CDP

COMPETITIVE OPPORTUNITIES EXIST FOR CHEMICAL COMPANIES THAT LEAD IN PREPARATION FOR A LOW CARBON ECONOMY

Press Release   •   Aug 19, 2015 12:05 BST

COMPETITIVE OPPORTUNITIES EXIST FOR CHEMICAL COMPANIES THAT LEAD IN PREPARATION FOR A LOW CARBON ECONOMY

CDP’s latest quarterly sector research report ranks companies in one of the highest-emitting sectors: diversified chemicals, based on a number of emissions-related metrics which in aggregate could have a material impact on company performance.It reveals which companies in the sector are best prepared for the future in developing green products, enhancing efficiency or addressing regulatory change across sector specific environmental metrics. The international not-for-profit organization holds the largest global collection of corporate environmental data.

The industrial sector accounts for more than 32% of global GHGs[1] and is the largest contributor to manmade greenhouse gas (GHG) emissions. The chemical industry contributes some 15% of these global industrial GHG emissions. The report covers 18 global chemical companies, which is the largest set of companies analyzed so far in this series. Together they represent approximately US$500bn in market cap and account for more than 60% of the combined emissions (scope 1+2) of the 80 chemical[2] companies that responded to CDP.

In the report,Back to the laboratory: are global chemical companies innovating for a low-carbon future?CDP ranks eighteen of the largest and highest-emitting chemical companies, based on a number of different GHG emissions-related metrics, which, taken in aggregate, could have a material impact on a company’s earnings.

Paul Dickinson, executive chairman of CDP said: “We are seeing investors become increasingly aware of the significance of environmental factors to the bottom line, with the prospect of ever tightening regulation to reflect scarcity of resources. What they need is reliable environmental data to assess the financial impacts. CDP’s sector research series is core to a set of tools we are building that investors can adapt as needed to engage with companies on material issues.”

James Magness, head of investor research at CDP added: “The high emissions in the chemicals sector mean there is significant potential from efficiency measures for those companies which choose to act. Of the key metrics analyzed, we assign the most significant share (40%) to process and energy efficiency, which we see as a proxy for efficiency and competitive advantage. Product innovation has the greatest potential to transform a company’s fortunes, though our analysis highlights the need for more comprehensive reporting and reliability in this area.”

Key findings show:

  • {DuPont is a comfortable leader (overall score of 6.12) with A and B grades across all areas except for supply chain optimization. Data analyzed for DuPont pre-dates the June spin-off of its high-emitting chemicals business, making its achievement even more impressive;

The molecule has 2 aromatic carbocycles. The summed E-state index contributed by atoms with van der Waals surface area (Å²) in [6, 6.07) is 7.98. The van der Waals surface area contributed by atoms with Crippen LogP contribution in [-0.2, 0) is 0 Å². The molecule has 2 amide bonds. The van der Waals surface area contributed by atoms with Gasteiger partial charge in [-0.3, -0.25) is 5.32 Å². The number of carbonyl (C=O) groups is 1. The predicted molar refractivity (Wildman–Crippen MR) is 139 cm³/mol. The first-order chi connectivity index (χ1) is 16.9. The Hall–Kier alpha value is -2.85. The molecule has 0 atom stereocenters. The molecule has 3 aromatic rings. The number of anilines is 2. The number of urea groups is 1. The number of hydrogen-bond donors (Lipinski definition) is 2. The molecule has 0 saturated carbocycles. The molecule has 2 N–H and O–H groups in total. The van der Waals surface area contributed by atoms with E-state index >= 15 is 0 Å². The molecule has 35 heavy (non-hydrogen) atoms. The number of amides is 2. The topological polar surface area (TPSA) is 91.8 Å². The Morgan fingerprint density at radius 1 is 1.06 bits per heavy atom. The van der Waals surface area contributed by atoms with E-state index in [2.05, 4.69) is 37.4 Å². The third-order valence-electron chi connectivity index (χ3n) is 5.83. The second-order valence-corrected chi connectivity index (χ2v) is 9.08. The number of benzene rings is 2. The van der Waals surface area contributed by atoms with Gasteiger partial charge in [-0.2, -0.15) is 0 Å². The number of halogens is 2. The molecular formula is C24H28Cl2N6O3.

• {Dutch companies DSM and AkzoNobel are second and third, with three A-grades each. The top three are the only companies to achieve an A-grade in our new carbon regulation readiness area, emphasizing the leadership of companies supportive of low carbon regulation;
  • {German companies BASF and Bayer are ranked fifth and sixth. They would have ranked higher but for their poor performance in our carbon regulation readiness area, where they both scored an E. According to InfluenceMap[3], BASF appears to oppose a number of policies relating to climate change in the EU, including the potential reforms to the EU ETS to make it more efficient, and Bayer lacks transparency with its position towards climate change policies. This is surprising given their good performance in the other five key areas;
  • {There are three Japanese companies in the top half of the table, and three in the bottom half. Sumitomo (fourth) is the leading Japanese company, with Nitto Denko (fifteenth) the lowest ranking Japanese company, due to high water risk, poor data transparency and supply chain optimization including a worrying lack of supplier or customer engagement;
  • {After DuPont, the four remaining US companies are spread throughout the table, with Dow Chemical mid-table (ninth) and Ashland last. All five US companies performed poorly in the supply chain optimization analysis, receiving D and E grades. Eastman and Solvay join Ashland in the bottom three of the table. They all receive two E-grades, including in the most important area of process and energy efficiency. Ashland is the worst performer on future emissions reduction targets, which does not bode well for its commitment to future efficiency savings. Solvay is ranked bottom on emissions-reduction performance over the last ten years;
  • {Disclosure to CDP is critical to achieve the highest level of data quality, as risk for non-responders cannot be assessed. The largest non-responders to CDP’s 2014 questionnaire were: LyondellBasell Industries, Nan Ya Plastics, Formosa Plastics, Formosa Chemicals & Fibre, Petronas Chemicals, Westlake Chemicals and Celanese Corporation.